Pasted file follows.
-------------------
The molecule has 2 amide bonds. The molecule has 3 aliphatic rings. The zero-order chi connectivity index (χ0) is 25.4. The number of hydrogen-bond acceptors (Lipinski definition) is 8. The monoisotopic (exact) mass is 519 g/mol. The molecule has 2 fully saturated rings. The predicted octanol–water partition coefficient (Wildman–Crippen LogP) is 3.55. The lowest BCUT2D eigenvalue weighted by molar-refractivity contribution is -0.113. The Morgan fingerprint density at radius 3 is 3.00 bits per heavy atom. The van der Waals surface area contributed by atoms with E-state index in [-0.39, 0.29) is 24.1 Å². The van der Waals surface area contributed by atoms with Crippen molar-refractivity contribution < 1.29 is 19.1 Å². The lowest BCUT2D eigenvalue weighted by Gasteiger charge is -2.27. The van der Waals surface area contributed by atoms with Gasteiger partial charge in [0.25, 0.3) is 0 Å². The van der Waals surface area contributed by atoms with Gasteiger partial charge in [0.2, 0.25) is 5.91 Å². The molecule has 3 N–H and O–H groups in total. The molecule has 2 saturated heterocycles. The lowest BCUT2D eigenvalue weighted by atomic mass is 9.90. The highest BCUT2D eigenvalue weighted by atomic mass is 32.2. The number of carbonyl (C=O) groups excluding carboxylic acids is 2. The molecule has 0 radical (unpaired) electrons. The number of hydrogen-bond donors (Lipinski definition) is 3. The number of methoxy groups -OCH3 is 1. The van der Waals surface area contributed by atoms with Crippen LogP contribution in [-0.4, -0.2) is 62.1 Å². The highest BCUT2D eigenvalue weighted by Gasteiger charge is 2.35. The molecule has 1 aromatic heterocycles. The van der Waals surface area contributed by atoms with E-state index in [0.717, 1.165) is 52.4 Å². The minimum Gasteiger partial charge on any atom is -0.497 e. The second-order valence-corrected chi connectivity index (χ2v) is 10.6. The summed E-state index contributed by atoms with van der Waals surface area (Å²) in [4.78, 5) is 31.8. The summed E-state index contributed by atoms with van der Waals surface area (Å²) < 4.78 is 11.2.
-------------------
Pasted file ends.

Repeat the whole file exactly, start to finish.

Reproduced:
The molecule has 2 amide bonds. The molecule has 3 aliphatic rings. The zero-order chi connectivity index (χ0) is 25.4. The number of hydrogen-bond acceptors (Lipinski definition) is 8. The monoisotopic (exact) mass is 519 g/mol. The molecule has 2 fully saturated rings. The predicted octanol–water partition coefficient (Wildman–Crippen LogP) is 3.55. The lowest BCUT2D eigenvalue weighted by molar-refractivity contribution is -0.113. The Morgan fingerprint density at radius 3 is 3.00 bits per heavy atom. The van der Waals surface area contributed by atoms with E-state index in [-0.39, 0.29) is 24.1 Å². The van der Waals surface area contributed by atoms with Crippen molar-refractivity contribution < 1.29 is 19.1 Å². The lowest BCUT2D eigenvalue weighted by Gasteiger charge is -2.27. The van der Waals surface area contributed by atoms with Gasteiger partial charge in [0.25, 0.3) is 0 Å². The van der Waals surface area contributed by atoms with Gasteiger partial charge in [0.2, 0.25) is 5.91 Å². The molecule has 3 N–H and O–H groups in total. The molecule has 2 saturated heterocycles. The lowest BCUT2D eigenvalue weighted by atomic mass is 9.90. The highest BCUT2D eigenvalue weighted by atomic mass is 32.2. The number of carbonyl (C=O) groups excluding carboxylic acids is 2. The molecule has 0 radical (unpaired) electrons. The number of hydrogen-bond donors (Lipinski definition) is 3. The number of methoxy groups -OCH3 is 1. The van der Waals surface area contributed by atoms with Crippen LogP contribution in [-0.4, -0.2) is 62.1 Å². The highest BCUT2D eigenvalue weighted by Gasteiger charge is 2.35. The molecule has 1 aromatic heterocycles. The van der Waals surface area contributed by atoms with E-state index in [0.717, 1.165) is 52.4 Å². The minimum Gasteiger partial charge on any atom is -0.497 e. The second-order valence-corrected chi connectivity index (χ2v) is 10.6. The summed E-state index contributed by atoms with van der Waals surface area (Å²) in [4.78, 5) is 31.8. The summed E-state index contributed by atoms with van der Waals surface area (Å²) < 4.78 is 11.2.